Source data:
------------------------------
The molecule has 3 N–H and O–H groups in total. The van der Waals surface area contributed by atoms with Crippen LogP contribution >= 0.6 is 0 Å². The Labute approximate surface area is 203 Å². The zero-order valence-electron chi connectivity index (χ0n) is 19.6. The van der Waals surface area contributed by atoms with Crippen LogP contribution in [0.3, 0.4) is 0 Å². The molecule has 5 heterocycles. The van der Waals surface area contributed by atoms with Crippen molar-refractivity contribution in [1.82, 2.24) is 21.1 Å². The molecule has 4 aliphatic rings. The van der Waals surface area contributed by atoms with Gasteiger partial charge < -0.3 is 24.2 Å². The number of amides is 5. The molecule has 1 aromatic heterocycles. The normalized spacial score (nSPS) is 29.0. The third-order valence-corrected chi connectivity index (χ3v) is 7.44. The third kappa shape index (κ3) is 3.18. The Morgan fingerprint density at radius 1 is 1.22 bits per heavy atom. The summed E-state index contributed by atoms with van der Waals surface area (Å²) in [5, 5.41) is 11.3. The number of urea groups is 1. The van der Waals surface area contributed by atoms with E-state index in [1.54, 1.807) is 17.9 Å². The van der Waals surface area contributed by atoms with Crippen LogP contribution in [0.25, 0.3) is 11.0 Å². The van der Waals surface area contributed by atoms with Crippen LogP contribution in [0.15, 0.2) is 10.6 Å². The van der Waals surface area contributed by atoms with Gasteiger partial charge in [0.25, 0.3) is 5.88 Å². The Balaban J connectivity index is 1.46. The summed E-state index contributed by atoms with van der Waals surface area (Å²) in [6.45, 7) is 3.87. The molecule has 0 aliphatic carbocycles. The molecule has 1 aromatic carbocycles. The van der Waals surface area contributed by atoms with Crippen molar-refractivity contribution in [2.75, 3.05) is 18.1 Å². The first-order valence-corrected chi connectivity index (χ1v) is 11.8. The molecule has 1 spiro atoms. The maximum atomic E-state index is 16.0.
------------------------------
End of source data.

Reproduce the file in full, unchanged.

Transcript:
The molecule has 3 N–H and O–H groups in total. The van der Waals surface area contributed by atoms with Crippen LogP contribution >= 0.6 is 0 Å². The Labute approximate surface area is 203 Å². The zero-order valence-electron chi connectivity index (χ0n) is 19.6. The van der Waals surface area contributed by atoms with Crippen LogP contribution in [0.3, 0.4) is 0 Å². The molecule has 5 heterocycles. The van der Waals surface area contributed by atoms with Crippen molar-refractivity contribution in [1.82, 2.24) is 21.1 Å². The molecule has 4 aliphatic rings. The van der Waals surface area contributed by atoms with Gasteiger partial charge < -0.3 is 24.2 Å². The number of amides is 5. The molecule has 1 aromatic heterocycles. The normalized spacial score (nSPS) is 29.0. The third-order valence-corrected chi connectivity index (χ3v) is 7.44. The third kappa shape index (κ3) is 3.18. The Morgan fingerprint density at radius 1 is 1.22 bits per heavy atom. The summed E-state index contributed by atoms with van der Waals surface area (Å²) in [5, 5.41) is 11.3. The number of urea groups is 1. The van der Waals surface area contributed by atoms with E-state index in [1.54, 1.807) is 17.9 Å². The van der Waals surface area contributed by atoms with Crippen LogP contribution in [0.25, 0.3) is 11.0 Å². The van der Waals surface area contributed by atoms with Crippen LogP contribution in [0.15, 0.2) is 10.6 Å². The van der Waals surface area contributed by atoms with Gasteiger partial charge in [0.25, 0.3) is 5.88 Å². The Balaban J connectivity index is 1.46. The summed E-state index contributed by atoms with van der Waals surface area (Å²) in [6.45, 7) is 3.87. The molecule has 0 aliphatic carbocycles. The molecule has 1 aromatic carbocycles. The van der Waals surface area contributed by atoms with Crippen molar-refractivity contribution in [2.75, 3.05) is 18.1 Å². The first-order valence-corrected chi connectivity index (χ1v) is 11.8. The molecule has 1 spiro atoms. The maximum atomic E-state index is 16.0.